The Constitutional Court is set to hear a crucial case on Wednesday (18 November) regarding employment equity policies in South Africa – which could leave racial minorities out in the cold.
The case is between trade union Solidarity and the Department of Correctional Services (DCS), following several earlier battles in the Labour Court and Labour Appeal Court.
The key issue relates to the DCS’s 2010 employment equity plan, which set certain racial and gender targets heavily weighted in line with national population demographics.
According to Solidarity, the ANC’s national policy on affirmative action makes it clear that the national racial demographics has to be reflected in every province and at every job level.
A group of both white and coloured applicants in the Western Cape subsequently challenged the plan’s formulation on the basis that it ignored regional demographics and amounted to a quota.
In a statement issued on Sunday (15 November), Solidarity noted that court case would have far-reaching consequences for all races in South Africa.
Specifically, to achieve government’s goal of equal race representivity in all provinces, more than three million South Africans will have to relocate, Solidarity argued.
In the Western Cape, coloured employees who brought the case to begin with would be hardest hit, the union said.
“Coloureds are on their own”
“If it is found that affirmative action plans enforcing the national racial demographics in a province such as the Western Cape is lawful, it would mean that coloured South Africans will have to be ‘managed downward’ from their provincial representation of 52% to approximately 9%, the national figure,” Solidarity said.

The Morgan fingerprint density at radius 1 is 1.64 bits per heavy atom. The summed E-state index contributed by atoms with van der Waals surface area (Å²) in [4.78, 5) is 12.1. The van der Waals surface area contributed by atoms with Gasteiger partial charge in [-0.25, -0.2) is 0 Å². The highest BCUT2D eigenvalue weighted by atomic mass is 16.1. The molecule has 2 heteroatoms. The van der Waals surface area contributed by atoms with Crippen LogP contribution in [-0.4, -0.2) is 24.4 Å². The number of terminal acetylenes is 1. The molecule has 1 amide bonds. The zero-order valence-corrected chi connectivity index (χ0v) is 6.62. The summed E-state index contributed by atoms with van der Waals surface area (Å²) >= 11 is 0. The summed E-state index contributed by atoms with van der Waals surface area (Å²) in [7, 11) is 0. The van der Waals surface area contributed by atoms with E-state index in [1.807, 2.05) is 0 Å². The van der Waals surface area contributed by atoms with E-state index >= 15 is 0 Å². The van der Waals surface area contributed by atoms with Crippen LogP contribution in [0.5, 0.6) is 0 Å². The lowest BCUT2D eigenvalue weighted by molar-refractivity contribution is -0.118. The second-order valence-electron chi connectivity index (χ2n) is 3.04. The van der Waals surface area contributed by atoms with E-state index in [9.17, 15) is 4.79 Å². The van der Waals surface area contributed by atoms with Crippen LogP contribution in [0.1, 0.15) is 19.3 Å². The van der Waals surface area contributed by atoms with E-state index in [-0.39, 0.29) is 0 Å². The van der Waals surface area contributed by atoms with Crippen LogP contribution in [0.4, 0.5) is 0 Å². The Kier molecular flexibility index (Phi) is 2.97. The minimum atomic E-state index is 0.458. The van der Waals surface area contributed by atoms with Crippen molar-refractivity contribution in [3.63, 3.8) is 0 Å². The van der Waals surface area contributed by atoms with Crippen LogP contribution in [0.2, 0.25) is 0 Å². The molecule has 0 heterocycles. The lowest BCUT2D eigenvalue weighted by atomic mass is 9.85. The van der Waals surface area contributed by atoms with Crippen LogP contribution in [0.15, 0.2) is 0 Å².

Solidarity previously reported that there were 1.1 million too many coloureds in the Western Cape, and 300,000 too many whites in the Gauteng, based on racial representivity.
“The effect for other minorities such as the Indian community in KwaZulu-Natal, the coloured community in the Western Cape and also white South Africans in the rest of South Africa will be equally drastic,” it said.
Despite the gravity of the court case, the union points out that no civic groups have supported the DCS employees – with the South African Police Service and Cosatu opposing them, and the DA and ANC sitting silent on the matter.
“Coloured people’s votes are appreciated, but their legitimate battle, unfortunately, is not politically correct. The Western Cape voters are being sacrificed for a bigger national strategy,” the union said.
According to African Legal Centre, the case being heard, while complex, is an important one which should settle some aspects of how employment equity plans should be formulated and implemented.
“The Court must decide exactly what is the general constitutional test to evaluate the manner in which an employment equity plan is formulated,” the group said.
“Is a traditional means-and-ends rationality analysis sufficient? Or should a more opaque standard of ‘fairness’ be applied? Or perhaps ‘proportionality’ is the central criterion of evaluation?”
“Or, as the Labour Appeal Court seems to suggest, perhaps all three tests have morphed into some congealed tiered-scrutiny test.”
“The Court should also pronounce on how such a test applies, given regional demographics involving a minority that was also disadvantaged by Apartheid,” the group said.
Notably, it has been pointed out that the Western Cape has a history of coloured labour preference, which “must be engaged with”.
This means the Constitutional Court may end up in the “uncomfortable” position of measuring which disadvantaged group suffered more under Apartheid, ALC said.